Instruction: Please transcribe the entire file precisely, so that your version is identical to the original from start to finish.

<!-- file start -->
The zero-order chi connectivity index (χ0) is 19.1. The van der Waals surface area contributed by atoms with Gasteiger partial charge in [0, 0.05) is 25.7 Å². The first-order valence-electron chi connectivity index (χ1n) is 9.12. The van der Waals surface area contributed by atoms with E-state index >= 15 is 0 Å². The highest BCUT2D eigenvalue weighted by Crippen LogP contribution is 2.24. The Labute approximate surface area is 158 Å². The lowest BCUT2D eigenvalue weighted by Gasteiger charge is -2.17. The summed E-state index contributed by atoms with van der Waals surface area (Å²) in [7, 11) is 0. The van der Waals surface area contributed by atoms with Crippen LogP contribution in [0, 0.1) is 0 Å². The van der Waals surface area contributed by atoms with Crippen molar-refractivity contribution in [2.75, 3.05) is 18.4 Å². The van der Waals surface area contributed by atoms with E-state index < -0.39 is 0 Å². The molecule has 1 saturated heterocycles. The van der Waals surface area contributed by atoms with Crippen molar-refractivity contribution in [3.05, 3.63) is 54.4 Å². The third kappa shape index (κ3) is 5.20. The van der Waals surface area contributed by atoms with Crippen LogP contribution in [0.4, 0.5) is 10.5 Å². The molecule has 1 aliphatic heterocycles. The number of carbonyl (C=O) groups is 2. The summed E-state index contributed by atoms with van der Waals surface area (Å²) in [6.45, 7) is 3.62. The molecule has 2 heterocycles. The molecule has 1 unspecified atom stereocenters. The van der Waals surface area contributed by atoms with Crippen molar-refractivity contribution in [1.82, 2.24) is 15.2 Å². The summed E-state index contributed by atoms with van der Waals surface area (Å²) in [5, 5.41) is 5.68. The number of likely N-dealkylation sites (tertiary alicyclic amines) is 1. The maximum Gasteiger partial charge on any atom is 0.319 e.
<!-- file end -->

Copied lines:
The zero-order chi connectivity index (χ0) is 19.1. The van der Waals surface area contributed by atoms with Gasteiger partial charge in [0, 0.05) is 25.7 Å². The first-order valence-electron chi connectivity index (χ1n) is 9.12. The van der Waals surface area contributed by atoms with E-state index >= 15 is 0 Å². The highest BCUT2D eigenvalue weighted by Crippen LogP contribution is 2.24. The Labute approximate surface area is 158 Å². The lowest BCUT2D eigenvalue weighted by Gasteiger charge is -2.17. The summed E-state index contributed by atoms with van der Waals surface area (Å²) in [7, 11) is 0. The van der Waals surface area contributed by atoms with Crippen LogP contribution in [0, 0.1) is 0 Å². The van der Waals surface area contributed by atoms with Crippen molar-refractivity contribution in [2.75, 3.05) is 18.4 Å². The van der Waals surface area contributed by atoms with E-state index < -0.39 is 0 Å². The molecule has 1 saturated heterocycles. The van der Waals surface area contributed by atoms with Crippen molar-refractivity contribution in [3.05, 3.63) is 54.4 Å². The third kappa shape index (κ3) is 5.20. The van der Waals surface area contributed by atoms with Crippen LogP contribution in [0.4, 0.5) is 10.5 Å². The molecule has 1 aliphatic heterocycles. The number of carbonyl (C=O) groups is 2. The summed E-state index contributed by atoms with van der Waals surface area (Å²) in [6.45, 7) is 3.62. The molecule has 2 heterocycles. The molecule has 1 unspecified atom stereocenters. The van der Waals surface area contributed by atoms with Crippen molar-refractivity contribution in [1.82, 2.24) is 15.2 Å². The summed E-state index contributed by atoms with van der Waals surface area (Å²) in [5, 5.41) is 5.68. The number of likely N-dealkylation sites (tertiary alicyclic amines) is 1. The maximum Gasteiger partial charge on any atom is 0.319 e.